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Sex, Drugs, and Cocoa Puffs: A Low Culture…
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Sex, Drugs, and Cocoa Puffs: A Low Culture Manifesto (edition 2004)

by Chuck Klosterman

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4,407771,622 (3.72)47
Member:PFDPodcast
Title:Sex, Drugs, and Cocoa Puffs: A Low Culture Manifesto
Authors:Chuck Klosterman
Info:Scribner (2004), Paperback, 272 pages
Collections:Your library
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Sex, Drugs, and Cocoa Puffs by Chuck Klosterman

  1. 10
    Pulphead: Essays by John Jeremiah Sullivan (MShock)
    MShock: Recommended for any Klosterman fan. I would describe Sullivan's writing as more literary and less humorous than Klosterman's, though just as insightful and entertaining. Like Klosterman, his essays run the gamut of popular culture: from Axl Rose to Hurrcane Katrina, to One Tree Hill.… (more)
  2. 00
    Zombie Spaceship Wasteland by Patton Oswalt (ann.elizabeth)
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» See also 47 mentions

Showing 1-5 of 77 (next | show all)
This book was great. Many of the reviewers need to a. Lighten up, and b. Stop trying to convince themselves that they aren't the very "hipsters" that they are scoffing at in their reviews. ( )
  kweber319 | May 13, 2019 |
Too many chapters in this book simply left me feeling irritated. I think this is because Chuck Klosterman writes in a style very close to my own internal voice. Couple that with the biting cynicism of the material, and it can't help but make me feel like I, too, am as dysfunctional as he.

The parts where it hit though, really hit hard. But books shouldn't leave you feeling angry every time you stop for the night. ( )
  pqfuller | Apr 21, 2019 |
Sex, Drugs, and Cocoa Puffs is a book that raises a variety of interesting philosophical questions without becoming pedantic. The book is a series of essays primarily focused on the "chicken and egg" concept of whether cultural focal points (MTV's The Real World celebrity sex tapes, Left Behind and Coldplay) create the social consciousness or whether the social consciousness/concerns create these cultural focal points. While at times the author criticizes himself for his shallow viewpoints, I found that a lot of them were truly interesting to me and well worth the read.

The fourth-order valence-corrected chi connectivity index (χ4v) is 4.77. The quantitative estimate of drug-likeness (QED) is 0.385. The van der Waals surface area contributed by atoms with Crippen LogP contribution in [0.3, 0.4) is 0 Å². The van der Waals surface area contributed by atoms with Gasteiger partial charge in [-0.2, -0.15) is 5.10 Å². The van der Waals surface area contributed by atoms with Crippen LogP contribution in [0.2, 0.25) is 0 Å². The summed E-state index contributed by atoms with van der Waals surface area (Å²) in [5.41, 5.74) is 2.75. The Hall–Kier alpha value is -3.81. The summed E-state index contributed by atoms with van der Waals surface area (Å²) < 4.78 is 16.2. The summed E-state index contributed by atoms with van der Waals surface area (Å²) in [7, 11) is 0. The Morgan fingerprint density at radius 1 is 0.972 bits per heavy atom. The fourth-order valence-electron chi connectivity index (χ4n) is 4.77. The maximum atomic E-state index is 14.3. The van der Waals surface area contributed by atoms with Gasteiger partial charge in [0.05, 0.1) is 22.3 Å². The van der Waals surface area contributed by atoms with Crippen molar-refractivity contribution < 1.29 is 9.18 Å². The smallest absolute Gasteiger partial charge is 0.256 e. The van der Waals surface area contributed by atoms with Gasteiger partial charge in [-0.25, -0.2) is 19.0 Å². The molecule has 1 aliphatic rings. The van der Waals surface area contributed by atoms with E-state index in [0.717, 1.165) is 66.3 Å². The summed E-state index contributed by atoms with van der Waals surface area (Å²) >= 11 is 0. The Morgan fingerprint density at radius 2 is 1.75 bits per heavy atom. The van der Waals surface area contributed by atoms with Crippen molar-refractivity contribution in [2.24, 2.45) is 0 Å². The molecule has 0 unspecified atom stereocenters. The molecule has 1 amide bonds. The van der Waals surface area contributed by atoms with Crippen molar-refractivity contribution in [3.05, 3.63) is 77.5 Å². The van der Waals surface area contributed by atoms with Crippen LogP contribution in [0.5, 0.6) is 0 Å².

One of the most interesting chapters to me, oddly enough, was the one concerning how soccer is an outcast sport. I found that point actually quite accurate and compelling, along with the Pam Anderson/Marilyn Monroe comparison. While the book is concerned with low culture, its ideas and philosophies are well suited to even higher cultural concerns.

And, yeah, Coldplay is still awful. ( )
  Lepophagus | Jun 14, 2018 |
there's a lot of truth to it ( )
  Landsbach | Apr 5, 2018 |
Outdated, puerile trivia by a self- absorbed twit in love with his own sophomoric ramblings. Like a 12 year old boy, the author thinks that using the "F" word in every few sentences (F-ing this and F-ing that) makes him seem daring. I tried hard to appreciate the abridged audio version. The first disk had essays on video games and dumb TV sitcoms from the 1990s, as well as the author's pathetic sex life. That disk was enough; I couldn't face any more.